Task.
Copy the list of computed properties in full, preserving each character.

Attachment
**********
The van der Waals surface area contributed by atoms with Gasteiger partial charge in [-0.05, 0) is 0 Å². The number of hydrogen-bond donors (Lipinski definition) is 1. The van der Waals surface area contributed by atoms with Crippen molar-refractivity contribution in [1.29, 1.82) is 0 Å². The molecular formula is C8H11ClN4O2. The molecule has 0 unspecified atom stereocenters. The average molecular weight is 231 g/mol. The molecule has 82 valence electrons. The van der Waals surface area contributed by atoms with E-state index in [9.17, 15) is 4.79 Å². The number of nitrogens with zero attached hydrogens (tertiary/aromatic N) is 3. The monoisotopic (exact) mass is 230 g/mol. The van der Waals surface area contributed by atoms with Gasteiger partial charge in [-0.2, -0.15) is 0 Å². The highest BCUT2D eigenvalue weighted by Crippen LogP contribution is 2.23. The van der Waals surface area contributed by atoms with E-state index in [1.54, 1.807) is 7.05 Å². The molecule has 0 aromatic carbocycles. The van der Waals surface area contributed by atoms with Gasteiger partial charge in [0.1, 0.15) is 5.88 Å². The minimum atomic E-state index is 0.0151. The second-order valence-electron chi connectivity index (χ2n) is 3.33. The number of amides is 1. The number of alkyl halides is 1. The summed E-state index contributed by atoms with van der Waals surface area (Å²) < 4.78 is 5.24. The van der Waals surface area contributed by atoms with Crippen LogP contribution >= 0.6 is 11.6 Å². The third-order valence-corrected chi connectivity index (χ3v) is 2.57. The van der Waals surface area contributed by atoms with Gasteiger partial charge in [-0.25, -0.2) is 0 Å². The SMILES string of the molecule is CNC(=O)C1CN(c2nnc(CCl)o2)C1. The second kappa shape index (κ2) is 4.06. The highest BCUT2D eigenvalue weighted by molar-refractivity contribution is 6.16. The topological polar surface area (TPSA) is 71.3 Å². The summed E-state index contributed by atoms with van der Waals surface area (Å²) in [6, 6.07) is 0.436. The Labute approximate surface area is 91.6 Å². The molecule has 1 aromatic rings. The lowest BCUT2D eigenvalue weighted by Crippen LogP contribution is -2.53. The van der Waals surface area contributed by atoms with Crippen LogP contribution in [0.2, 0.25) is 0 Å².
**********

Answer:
The van der Waals surface area contributed by atoms with Gasteiger partial charge in [-0.05, 0) is 0 Å². The number of hydrogen-bond donors (Lipinski definition) is 1. The van der Waals surface area contributed by atoms with Crippen molar-refractivity contribution in [1.29, 1.82) is 0 Å². The molecular formula is C8H11ClN4O2. The molecule has 0 unspecified atom stereocenters. The average molecular weight is 231 g/mol. The molecule has 82 valence electrons. The van der Waals surface area contributed by atoms with E-state index in [9.17, 15) is 4.79 Å². The number of nitrogens with zero attached hydrogens (tertiary/aromatic N) is 3. The monoisotopic (exact) mass is 230 g/mol. The van der Waals surface area contributed by atoms with Gasteiger partial charge in [-0.2, -0.15) is 0 Å². The highest BCUT2D eigenvalue weighted by Crippen LogP contribution is 2.23. The van der Waals surface area contributed by atoms with E-state index in [1.54, 1.807) is 7.05 Å². The molecule has 0 aromatic carbocycles. The van der Waals surface area contributed by atoms with Gasteiger partial charge in [0.1, 0.15) is 5.88 Å². The minimum atomic E-state index is 0.0151. The second-order valence-electron chi connectivity index (χ2n) is 3.33. The number of amides is 1. The number of alkyl halides is 1. The summed E-state index contributed by atoms with van der Waals surface area (Å²) < 4.78 is 5.24. The van der Waals surface area contributed by atoms with Crippen LogP contribution >= 0.6 is 11.6 Å². The third-order valence-corrected chi connectivity index (χ3v) is 2.57. The van der Waals surface area contributed by atoms with Gasteiger partial charge in [-0.25, -0.2) is 0 Å². The SMILES string of the molecule is CNC(=O)C1CN(c2nnc(CCl)o2)C1. The second kappa shape index (κ2) is 4.06. The highest BCUT2D eigenvalue weighted by molar-refractivity contribution is 6.16. The topological polar surface area (TPSA) is 71.3 Å². The summed E-state index contributed by atoms with van der Waals surface area (Å²) in [6, 6.07) is 0.436. The Labute approximate surface area is 91.6 Å². The molecule has 1 aromatic rings. The lowest BCUT2D eigenvalue weighted by Crippen LogP contribution is -2.53. The van der Waals surface area contributed by atoms with Crippen LogP contribution in [0.2, 0.25) is 0 Å².